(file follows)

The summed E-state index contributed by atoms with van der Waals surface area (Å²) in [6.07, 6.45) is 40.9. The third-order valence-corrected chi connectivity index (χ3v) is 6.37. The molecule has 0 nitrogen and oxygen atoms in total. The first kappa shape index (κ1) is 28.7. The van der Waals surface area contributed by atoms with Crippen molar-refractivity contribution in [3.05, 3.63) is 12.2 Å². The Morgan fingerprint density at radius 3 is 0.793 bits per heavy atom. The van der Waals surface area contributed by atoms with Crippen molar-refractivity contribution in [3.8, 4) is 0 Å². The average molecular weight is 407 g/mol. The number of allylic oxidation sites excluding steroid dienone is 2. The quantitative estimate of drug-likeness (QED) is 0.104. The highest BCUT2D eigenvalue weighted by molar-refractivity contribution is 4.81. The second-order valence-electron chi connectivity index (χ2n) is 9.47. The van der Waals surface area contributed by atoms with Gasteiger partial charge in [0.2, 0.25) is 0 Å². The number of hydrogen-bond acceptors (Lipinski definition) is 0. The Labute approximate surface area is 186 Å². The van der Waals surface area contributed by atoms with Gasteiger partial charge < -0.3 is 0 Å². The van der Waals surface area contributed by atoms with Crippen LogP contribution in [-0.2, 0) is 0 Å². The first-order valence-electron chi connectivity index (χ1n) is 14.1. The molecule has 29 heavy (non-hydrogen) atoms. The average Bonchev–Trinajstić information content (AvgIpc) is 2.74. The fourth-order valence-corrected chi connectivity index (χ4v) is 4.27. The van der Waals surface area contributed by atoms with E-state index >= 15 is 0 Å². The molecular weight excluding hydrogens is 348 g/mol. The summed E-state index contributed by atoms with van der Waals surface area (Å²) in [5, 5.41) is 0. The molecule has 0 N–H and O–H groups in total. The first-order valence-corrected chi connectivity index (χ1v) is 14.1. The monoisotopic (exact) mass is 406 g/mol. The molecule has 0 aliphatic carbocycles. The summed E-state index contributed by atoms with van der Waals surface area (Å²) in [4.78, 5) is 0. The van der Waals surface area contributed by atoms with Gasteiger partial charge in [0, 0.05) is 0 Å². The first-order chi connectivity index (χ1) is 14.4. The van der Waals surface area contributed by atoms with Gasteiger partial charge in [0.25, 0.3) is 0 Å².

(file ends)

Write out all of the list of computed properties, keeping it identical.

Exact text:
The summed E-state index contributed by atoms with van der Waals surface area (Å²) in [6.07, 6.45) is 40.9. The third-order valence-corrected chi connectivity index (χ3v) is 6.37. The molecule has 0 nitrogen and oxygen atoms in total. The first kappa shape index (κ1) is 28.7. The van der Waals surface area contributed by atoms with Crippen molar-refractivity contribution in [3.05, 3.63) is 12.2 Å². The Morgan fingerprint density at radius 3 is 0.793 bits per heavy atom. The van der Waals surface area contributed by atoms with Crippen molar-refractivity contribution in [3.8, 4) is 0 Å². The average molecular weight is 407 g/mol. The number of allylic oxidation sites excluding steroid dienone is 2. The quantitative estimate of drug-likeness (QED) is 0.104. The highest BCUT2D eigenvalue weighted by molar-refractivity contribution is 4.81. The second-order valence-electron chi connectivity index (χ2n) is 9.47. The van der Waals surface area contributed by atoms with Gasteiger partial charge in [0.2, 0.25) is 0 Å². The number of hydrogen-bond acceptors (Lipinski definition) is 0. The Labute approximate surface area is 186 Å². The van der Waals surface area contributed by atoms with Gasteiger partial charge < -0.3 is 0 Å². The van der Waals surface area contributed by atoms with Crippen LogP contribution in [-0.2, 0) is 0 Å². The first-order valence-electron chi connectivity index (χ1n) is 14.1. The molecule has 29 heavy (non-hydrogen) atoms. The average Bonchev–Trinajstić information content (AvgIpc) is 2.74. The fourth-order valence-corrected chi connectivity index (χ4v) is 4.27. The van der Waals surface area contributed by atoms with E-state index >= 15 is 0 Å². The molecular weight excluding hydrogens is 348 g/mol. The summed E-state index contributed by atoms with van der Waals surface area (Å²) in [5, 5.41) is 0. The molecule has 0 N–H and O–H groups in total. The first-order valence-corrected chi connectivity index (χ1v) is 14.1. The monoisotopic (exact) mass is 406 g/mol. The molecule has 0 aliphatic carbocycles. The summed E-state index contributed by atoms with van der Waals surface area (Å²) in [4.78, 5) is 0. The van der Waals surface area contributed by atoms with Gasteiger partial charge in [0, 0.05) is 0 Å². The first-order chi connectivity index (χ1) is 14.4. The van der Waals surface area contributed by atoms with Gasteiger partial charge in [0.25, 0.3) is 0 Å².